4  1000000001553601074663653211311    52 2 4 2 4 6 2 6 4 2 4 6 6 2 18
     5  1000000001772437688818681781011    48 2 4 2 4 6 2 6 4 2 4 6 6 2 82
     6  1000000003068759599025980926181    54 2 4 2 4 6 2 6 4 2 4 6 6 2 112
     7  1000000004930964950164522054901   112 2 4 2 4 6 2 6 4 2 4 6 6 2 60
     8  1000000005644941246959007679801    22 2 4 2 4 6 2 6 4 2 4 6 6 2 106
     9  1000000005832631360266813468481    52 2 4 2 4 6 2 6 4 2 4 6 6 2 78
    10  1000000006672161724368529625351    82 2 4 2 4 6 2 6 4 2 4 6 6 2 112
    11  1000000007541367760266886291861   150 2 4 2 4 6 2 6 4 2 4 6 6 2 286
    12  1000000008282508019026959814211   240 2 4 2 4 6 2 6 4 2 4 6 6 2 148
        1000000009900000000000000000000 = 1e30 + 99e20, upper search limit
    

2.2. Comments

Prime numbers have been one of the favorite objects of research of classical mathematics, and various computations involving primes have been done already by Euclid. With the advent of modern computing machines the size of the accessible numbers has dramatically increased, and ever more impressive -- though mostly futile -- results have been obtained. Only with the rise of modern cryptology [4] primes had grown up from objects mainly existing in the brains of mathematicians to real-world objects with eminently important applications.

This is only a partial explanation for the ongoing quest for all kinds of prime number records. The new book of prime number records by Paulo Ribenboim [3] has 541 (the 100th prime!) pages and is in its third edition. Among hundreds of records there is the largest known prime, the largest known value of , the largest known maximal gap, etc., and last not least, the longest known dense cluster of large primes.

The discovery of a dense cluster of 18 primes in the range of 3e24 on November 13, 2000 received immediate coverage in the web journal of ETH (ethlife, December 6, 2000, Reference [5]). The news about this computation, being 30 to 100 times harder than previous computations in the same field, were also announced in the number theory press, e.g. [8]. Dense clusters of primes receive particular attention on the website [6], continuously actualized by Tony Forbes. The successes of our implementation bear the danger of monopolizing this site and taking away all the fun!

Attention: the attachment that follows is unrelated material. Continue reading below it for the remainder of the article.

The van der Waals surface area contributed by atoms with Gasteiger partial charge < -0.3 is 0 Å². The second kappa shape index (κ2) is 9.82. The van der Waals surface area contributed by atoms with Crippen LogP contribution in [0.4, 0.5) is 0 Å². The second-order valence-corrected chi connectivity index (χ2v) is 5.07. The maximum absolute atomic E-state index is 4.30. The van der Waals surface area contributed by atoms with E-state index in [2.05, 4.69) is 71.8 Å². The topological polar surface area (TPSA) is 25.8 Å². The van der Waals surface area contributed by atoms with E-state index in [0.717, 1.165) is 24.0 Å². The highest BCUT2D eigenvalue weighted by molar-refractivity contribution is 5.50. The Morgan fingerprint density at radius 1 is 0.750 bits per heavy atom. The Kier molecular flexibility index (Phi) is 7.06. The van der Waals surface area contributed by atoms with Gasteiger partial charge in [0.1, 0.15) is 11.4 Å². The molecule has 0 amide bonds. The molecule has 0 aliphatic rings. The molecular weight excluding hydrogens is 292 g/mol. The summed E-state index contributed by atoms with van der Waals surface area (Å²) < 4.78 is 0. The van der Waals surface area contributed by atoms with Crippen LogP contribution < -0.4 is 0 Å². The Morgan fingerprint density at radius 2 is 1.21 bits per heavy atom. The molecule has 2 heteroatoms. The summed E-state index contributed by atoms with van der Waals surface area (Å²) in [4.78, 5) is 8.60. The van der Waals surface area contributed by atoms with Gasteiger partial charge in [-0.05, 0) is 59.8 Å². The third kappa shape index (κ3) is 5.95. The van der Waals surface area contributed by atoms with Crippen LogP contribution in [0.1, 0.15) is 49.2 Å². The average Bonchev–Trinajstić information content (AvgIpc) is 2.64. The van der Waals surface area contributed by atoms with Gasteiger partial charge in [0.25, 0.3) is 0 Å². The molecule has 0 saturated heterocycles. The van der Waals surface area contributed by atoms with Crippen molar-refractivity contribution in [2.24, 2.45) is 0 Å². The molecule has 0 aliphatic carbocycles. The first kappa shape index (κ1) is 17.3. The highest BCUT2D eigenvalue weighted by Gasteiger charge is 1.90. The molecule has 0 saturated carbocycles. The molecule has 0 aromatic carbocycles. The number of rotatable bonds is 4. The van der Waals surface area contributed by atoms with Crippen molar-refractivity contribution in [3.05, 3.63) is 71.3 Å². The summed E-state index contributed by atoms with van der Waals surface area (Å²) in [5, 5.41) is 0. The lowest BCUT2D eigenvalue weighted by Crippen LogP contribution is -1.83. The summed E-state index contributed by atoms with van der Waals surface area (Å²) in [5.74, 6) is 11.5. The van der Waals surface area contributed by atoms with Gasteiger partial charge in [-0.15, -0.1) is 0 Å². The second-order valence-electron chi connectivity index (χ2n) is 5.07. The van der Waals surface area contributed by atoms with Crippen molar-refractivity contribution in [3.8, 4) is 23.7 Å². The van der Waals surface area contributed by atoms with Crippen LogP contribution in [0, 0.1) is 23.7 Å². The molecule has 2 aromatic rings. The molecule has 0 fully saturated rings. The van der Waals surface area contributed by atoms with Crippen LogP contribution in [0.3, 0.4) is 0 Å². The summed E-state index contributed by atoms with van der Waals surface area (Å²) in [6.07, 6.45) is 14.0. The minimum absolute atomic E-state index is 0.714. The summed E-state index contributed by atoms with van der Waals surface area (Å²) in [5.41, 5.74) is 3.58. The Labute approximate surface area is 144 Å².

2.3. Future projects

The main property of computations involving prime numbers is that they can go on forever. This is not our goal, however. It was mentioned that finding a large cluster of 19 primes (among 77 consecutive integers) is by far harder than the 18er, perhaps 30 times the effort. Therefore, this is out of reach for the current implementation.

If the idle time of Asgard is still available to our project in the current rate, we plan to further exploit the excellent performance of our system in the directions mentioned below. The computation time for each item is expected to be in the order of months.

  1. Generate a fair number (30..100) of 16ers, Patterns [11...71] and [-71..-11], in order to investigate the regularity/irregularities of the distribution of this instance of a long dense cluster.
  2. Search for exotic long consellations, such as 9 twin primes within 105 consecutive integers in order to support the prime-k-tuple hypothesis.
  3. Search for exotic shorter patterns, e.g. 10 consecutive primes with mutual difference 210 to support the hypothesis that in some range of the natural numbers 210 is the most abundant difference of consecutive primes.

References

[1] Tony Forbes: Prime clusters and Cunningham chains. Math. of Comp. 68, 1999, 1739-1747.

[2] G.H. Hardy and J.E. Littlewood: Some problems of Partitio Numerorum III. Acta Math. 44, 1922, 1-70.

[3] Paulo Ribenboim: The New Book of Prime Number Records, 3rd ed. Springer 1996, 541 pp.

[4] R.L. Rivest, A. Shamir, L. Adleman: A method for obtaining digital signatures and public-key cryptosystems. Communications of the ACM 21, 1978, 121-126.

[5] ETHLife, Die tägliche Webzeitung der ETH. 6. Dezember 2000, Archiv. ETH-Mathematiker stellen Weltrekord auf. Prozessoren malochten 100 Tage.

[6] Tony Forbes' prime-k-tuple website

[7] Website of the number-theoretic software package PARI (freeware)

[8] Number theory news